If you’re like many people, you watched the Grammy Awards on CBS last Sunday night. If you’re like even more people, you paid attention as the Internets blew up about some media-fueled spontaneous feud that may or may not lead directly to causing World War III.
Long story short: on Sunday, in a huge upset, alternative rock musician Beck’s Morning Phase won the coveted Album of the Year trophy over Beyonce’s self-titled silver lion of death that was widely expected to take home the tiny record player.
And then something strange happened…
KANYE THA GOD. https://t.co/8x42pDTmWT
— Dave Itzkoff (@ditzkoff) February 9, 2015
Chaos erupted. Twitter retweeted that above tweet at least…well, 8,600 times, but it was pretty fly. For a minute there, the Grammys were interesting.
The next day, conversations erupted. Was West right? (Yes. Beck as much as said so.) Was this the right way to go about it? (Yes. Because television + Internet = demand. MEET THE SUPPLY) Do the Grammys actually matter? (Nope. Definite nope.)
But the conversations continued on the next day, and as America tried to get back to work, one conversation seemed to dominate (my office):
Who is Beck?
The fact that the most asked question in my office, a collective of young twentysomethings working in the video department, was “WHO IS THIS TINY BLONDE MAN?” should make everyone who even faintly remembers the cultural zeitgeist of the 90’s:
A) grotesquely sad that nobody knows who Beck is anymore.
B) that’s about it, actually, I’m just thoroughly sad right now.
To help with the better understanding of popular culture, I’ve decided to delve into the history of this so-called “BECK” person, to see what he really is “all about”, and if he really does “need to respect artistry”.
Note: For reference’s sake, we’ll be grading Beck’s artistic output in Sad Beck Faces, as I’ve represented here:
The Early Years – Birth to 1993
Beck was born in 1970, which is pretty dope. Dude’s like 45. Good for him for living through the 1990’s – although it seems like most serious artists like Kurt Cobain passed away early on, leaving only clowns and jokers to tell the tales of the greatest alt-rock movement ever. Beck was a young folkie in New York who worked his way out to LA after a time, only hinting at the pure Beck-ness that was to come. Apparently, there’s two albums out from this time period, but they’re not on Spotify, so one can only assume that these albums are trite and devoid of meaning.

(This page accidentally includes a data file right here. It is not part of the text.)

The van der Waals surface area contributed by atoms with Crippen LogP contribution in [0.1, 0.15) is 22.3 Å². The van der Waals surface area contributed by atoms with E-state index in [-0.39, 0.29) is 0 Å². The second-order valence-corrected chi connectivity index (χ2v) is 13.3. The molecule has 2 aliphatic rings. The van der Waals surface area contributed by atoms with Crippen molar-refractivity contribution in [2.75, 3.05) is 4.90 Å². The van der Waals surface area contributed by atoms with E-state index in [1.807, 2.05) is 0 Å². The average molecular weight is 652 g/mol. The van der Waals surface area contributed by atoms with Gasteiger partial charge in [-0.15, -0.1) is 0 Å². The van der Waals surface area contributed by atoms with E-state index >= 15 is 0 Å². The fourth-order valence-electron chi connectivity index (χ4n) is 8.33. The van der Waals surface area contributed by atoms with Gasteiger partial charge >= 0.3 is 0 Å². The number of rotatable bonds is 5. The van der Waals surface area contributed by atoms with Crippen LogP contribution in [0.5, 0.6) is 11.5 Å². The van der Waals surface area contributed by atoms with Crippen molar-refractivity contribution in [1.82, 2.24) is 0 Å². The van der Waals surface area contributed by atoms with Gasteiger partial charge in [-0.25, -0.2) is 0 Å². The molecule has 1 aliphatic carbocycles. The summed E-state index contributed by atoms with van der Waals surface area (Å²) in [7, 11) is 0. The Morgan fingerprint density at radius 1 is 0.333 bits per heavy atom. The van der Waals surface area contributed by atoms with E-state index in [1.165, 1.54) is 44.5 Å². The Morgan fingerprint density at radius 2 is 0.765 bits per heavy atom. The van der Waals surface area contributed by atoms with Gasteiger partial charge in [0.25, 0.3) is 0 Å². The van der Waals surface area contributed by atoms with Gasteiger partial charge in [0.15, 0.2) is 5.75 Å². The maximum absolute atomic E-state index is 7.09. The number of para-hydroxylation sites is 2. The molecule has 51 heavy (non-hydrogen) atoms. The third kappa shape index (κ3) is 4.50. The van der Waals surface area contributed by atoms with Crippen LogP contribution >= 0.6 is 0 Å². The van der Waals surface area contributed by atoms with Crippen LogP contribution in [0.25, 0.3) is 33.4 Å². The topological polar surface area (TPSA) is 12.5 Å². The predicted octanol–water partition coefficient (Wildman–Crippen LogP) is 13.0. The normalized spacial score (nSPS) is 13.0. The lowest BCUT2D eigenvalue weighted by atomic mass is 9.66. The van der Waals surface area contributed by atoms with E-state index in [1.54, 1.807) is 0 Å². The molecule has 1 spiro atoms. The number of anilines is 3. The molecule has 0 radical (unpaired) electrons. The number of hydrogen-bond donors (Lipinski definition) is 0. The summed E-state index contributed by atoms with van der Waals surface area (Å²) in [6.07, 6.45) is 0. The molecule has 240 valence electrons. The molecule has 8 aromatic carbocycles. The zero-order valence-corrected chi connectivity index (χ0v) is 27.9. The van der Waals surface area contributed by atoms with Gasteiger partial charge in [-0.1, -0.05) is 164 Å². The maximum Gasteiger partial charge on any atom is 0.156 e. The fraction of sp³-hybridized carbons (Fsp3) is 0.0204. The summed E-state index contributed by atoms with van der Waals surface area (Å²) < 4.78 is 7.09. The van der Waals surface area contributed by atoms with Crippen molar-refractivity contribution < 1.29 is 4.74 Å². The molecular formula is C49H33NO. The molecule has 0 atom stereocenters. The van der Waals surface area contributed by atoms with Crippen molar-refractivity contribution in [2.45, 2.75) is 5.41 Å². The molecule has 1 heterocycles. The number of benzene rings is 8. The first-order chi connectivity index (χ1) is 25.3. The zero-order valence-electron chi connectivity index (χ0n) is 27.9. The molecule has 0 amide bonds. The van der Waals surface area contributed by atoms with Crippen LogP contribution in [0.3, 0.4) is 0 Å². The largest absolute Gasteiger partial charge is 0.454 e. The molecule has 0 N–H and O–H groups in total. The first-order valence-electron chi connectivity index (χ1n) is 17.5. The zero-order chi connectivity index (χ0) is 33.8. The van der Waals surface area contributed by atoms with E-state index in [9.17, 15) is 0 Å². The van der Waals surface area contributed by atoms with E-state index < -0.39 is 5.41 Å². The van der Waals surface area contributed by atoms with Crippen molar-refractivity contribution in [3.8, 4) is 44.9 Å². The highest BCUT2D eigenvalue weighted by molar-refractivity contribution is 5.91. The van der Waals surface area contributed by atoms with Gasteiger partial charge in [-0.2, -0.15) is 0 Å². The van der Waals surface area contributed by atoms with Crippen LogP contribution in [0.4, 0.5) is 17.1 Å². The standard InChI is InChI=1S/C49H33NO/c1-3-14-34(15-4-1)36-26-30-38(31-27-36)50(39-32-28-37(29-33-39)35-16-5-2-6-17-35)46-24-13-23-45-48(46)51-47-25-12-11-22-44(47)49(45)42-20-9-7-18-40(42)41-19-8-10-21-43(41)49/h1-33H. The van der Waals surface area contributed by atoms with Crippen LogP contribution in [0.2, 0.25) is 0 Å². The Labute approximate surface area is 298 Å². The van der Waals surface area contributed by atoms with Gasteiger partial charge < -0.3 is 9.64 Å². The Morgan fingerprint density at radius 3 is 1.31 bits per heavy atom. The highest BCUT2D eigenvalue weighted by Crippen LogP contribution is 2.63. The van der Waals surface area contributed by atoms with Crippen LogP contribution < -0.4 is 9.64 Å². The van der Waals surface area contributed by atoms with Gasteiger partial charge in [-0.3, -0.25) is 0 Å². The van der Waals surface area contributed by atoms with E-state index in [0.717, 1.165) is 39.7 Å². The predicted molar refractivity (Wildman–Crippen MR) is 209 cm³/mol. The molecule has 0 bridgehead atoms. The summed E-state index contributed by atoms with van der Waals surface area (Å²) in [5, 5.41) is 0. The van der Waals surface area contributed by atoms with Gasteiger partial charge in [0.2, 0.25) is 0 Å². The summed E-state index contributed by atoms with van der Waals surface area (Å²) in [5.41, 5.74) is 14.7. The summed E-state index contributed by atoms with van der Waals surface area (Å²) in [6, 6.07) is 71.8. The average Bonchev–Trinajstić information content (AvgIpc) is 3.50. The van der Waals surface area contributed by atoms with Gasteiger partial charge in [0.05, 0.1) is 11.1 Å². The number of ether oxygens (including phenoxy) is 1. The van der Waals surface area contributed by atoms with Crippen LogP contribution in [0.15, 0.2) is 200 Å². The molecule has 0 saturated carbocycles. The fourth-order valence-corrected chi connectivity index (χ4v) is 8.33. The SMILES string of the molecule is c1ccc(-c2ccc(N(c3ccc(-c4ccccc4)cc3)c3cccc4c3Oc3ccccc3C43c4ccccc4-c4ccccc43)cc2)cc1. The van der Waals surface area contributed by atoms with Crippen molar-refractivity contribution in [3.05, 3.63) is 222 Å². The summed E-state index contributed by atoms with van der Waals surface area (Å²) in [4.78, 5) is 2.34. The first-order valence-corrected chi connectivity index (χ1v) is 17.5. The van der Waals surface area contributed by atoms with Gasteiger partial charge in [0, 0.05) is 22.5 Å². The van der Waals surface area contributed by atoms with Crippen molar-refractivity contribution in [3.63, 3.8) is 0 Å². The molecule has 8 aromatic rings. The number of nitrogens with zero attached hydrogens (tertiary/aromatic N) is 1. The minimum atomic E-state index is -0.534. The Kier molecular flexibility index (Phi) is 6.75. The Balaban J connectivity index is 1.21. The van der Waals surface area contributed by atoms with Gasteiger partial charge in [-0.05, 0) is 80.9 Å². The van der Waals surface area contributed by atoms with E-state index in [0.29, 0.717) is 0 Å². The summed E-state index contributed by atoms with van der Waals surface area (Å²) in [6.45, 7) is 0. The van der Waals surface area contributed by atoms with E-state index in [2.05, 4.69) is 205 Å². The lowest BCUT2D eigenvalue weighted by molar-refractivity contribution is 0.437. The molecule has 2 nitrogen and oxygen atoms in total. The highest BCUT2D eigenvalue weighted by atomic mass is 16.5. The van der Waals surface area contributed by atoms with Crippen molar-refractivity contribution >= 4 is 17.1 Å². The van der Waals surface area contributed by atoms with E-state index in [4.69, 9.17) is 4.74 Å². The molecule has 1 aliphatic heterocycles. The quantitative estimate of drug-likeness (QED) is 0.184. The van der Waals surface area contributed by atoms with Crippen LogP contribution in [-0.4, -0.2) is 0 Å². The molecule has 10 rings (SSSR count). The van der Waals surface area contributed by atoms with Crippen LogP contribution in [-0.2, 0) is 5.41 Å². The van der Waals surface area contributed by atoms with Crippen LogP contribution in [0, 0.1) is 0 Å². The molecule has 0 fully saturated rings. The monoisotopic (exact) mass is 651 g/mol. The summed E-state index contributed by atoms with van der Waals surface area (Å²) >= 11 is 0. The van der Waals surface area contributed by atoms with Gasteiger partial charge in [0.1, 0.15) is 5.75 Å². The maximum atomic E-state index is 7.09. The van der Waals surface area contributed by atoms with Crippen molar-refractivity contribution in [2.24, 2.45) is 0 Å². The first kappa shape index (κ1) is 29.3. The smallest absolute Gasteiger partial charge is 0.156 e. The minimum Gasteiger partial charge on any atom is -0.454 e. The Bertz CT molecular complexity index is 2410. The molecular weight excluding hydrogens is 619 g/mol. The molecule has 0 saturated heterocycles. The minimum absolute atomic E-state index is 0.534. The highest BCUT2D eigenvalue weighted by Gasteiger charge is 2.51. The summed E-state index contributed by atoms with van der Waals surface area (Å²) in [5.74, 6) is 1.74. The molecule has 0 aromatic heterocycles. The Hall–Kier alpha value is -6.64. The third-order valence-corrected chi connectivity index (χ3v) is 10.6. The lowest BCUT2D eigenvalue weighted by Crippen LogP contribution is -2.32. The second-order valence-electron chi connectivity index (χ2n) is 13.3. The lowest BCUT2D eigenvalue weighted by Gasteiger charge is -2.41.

Grade: One Sad Folksy Beck Face
Mellow Gold (1993)
And then came the real 90’s, a magical time when men wore flannel, girls wore flannel too, and the Spice Girls were a thing that happened. Beyonce was still hanging out with Destiny’s Child and guesting on “Smart Guy”, and Iggy Azalea was an afterthought in just about nobody’s mind because nobody even bothered to think of something like her ever happening.
Anyway, Beck. So, apparently, one day Beck was hanging out with his producer friend, who may or may have not told him that his hip hop skills resembled those of a skinny white boy. Beck, in response, did his best Chuck-D from Public Enemy impression. The result was this:
The rest of the album is Beck coming out as an artist to be respected. It should also be noted that a rather prominent rapper would later pay respect by dropping the following line in his song “Get ‘Em High” on acclaimed album The College Dropout:
My teacher said I’m a loser, I told her why don’t you kill me
One Foot in the Grave (1994)